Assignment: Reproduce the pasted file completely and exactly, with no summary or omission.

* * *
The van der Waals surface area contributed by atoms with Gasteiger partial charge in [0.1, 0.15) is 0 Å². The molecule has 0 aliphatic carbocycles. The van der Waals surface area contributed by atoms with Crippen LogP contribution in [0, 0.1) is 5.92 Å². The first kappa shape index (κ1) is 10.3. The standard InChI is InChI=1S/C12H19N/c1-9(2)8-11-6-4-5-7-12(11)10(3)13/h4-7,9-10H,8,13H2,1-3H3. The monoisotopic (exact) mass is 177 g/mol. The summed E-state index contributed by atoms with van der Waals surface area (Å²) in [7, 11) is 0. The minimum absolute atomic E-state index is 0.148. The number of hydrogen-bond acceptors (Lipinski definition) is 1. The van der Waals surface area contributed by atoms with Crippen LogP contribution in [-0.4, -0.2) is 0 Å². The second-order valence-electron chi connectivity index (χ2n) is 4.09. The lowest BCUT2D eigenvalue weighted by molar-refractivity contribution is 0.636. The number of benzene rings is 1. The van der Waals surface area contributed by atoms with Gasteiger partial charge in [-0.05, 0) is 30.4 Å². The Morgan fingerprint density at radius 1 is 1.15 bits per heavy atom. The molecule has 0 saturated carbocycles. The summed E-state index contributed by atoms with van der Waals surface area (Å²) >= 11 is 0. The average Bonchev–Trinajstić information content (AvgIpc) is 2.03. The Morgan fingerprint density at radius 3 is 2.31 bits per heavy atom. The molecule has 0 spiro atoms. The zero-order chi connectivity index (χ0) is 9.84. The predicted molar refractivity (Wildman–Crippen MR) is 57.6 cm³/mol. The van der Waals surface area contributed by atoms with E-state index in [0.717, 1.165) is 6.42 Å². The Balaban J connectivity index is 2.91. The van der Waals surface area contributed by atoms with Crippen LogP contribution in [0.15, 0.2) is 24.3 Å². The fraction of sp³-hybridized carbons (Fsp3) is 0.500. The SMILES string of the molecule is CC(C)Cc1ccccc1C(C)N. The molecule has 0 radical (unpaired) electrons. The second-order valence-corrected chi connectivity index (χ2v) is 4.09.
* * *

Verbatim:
The van der Waals surface area contributed by atoms with Gasteiger partial charge in [0.1, 0.15) is 0 Å². The molecule has 0 aliphatic carbocycles. The van der Waals surface area contributed by atoms with Crippen LogP contribution in [0, 0.1) is 5.92 Å². The first kappa shape index (κ1) is 10.3. The standard InChI is InChI=1S/C12H19N/c1-9(2)8-11-6-4-5-7-12(11)10(3)13/h4-7,9-10H,8,13H2,1-3H3. The monoisotopic (exact) mass is 177 g/mol. The summed E-state index contributed by atoms with van der Waals surface area (Å²) in [7, 11) is 0. The minimum absolute atomic E-state index is 0.148. The number of hydrogen-bond acceptors (Lipinski definition) is 1. The van der Waals surface area contributed by atoms with Crippen LogP contribution in [-0.4, -0.2) is 0 Å². The second-order valence-electron chi connectivity index (χ2n) is 4.09. The lowest BCUT2D eigenvalue weighted by molar-refractivity contribution is 0.636. The number of benzene rings is 1. The van der Waals surface area contributed by atoms with Gasteiger partial charge in [-0.05, 0) is 30.4 Å². The Morgan fingerprint density at radius 1 is 1.15 bits per heavy atom. The molecule has 0 saturated carbocycles. The summed E-state index contributed by atoms with van der Waals surface area (Å²) >= 11 is 0. The average Bonchev–Trinajstić information content (AvgIpc) is 2.03. The Morgan fingerprint density at radius 3 is 2.31 bits per heavy atom. The molecule has 0 spiro atoms. The zero-order chi connectivity index (χ0) is 9.84. The predicted molar refractivity (Wildman–Crippen MR) is 57.6 cm³/mol. The van der Waals surface area contributed by atoms with E-state index in [0.717, 1.165) is 6.42 Å². The Balaban J connectivity index is 2.91. The van der Waals surface area contributed by atoms with Crippen LogP contribution in [0.15, 0.2) is 24.3 Å². The fraction of sp³-hybridized carbons (Fsp3) is 0.500. The SMILES string of the molecule is CC(C)Cc1ccccc1C(C)N. The molecule has 0 radical (unpaired) electrons. The second-order valence-corrected chi connectivity index (χ2v) is 4.09.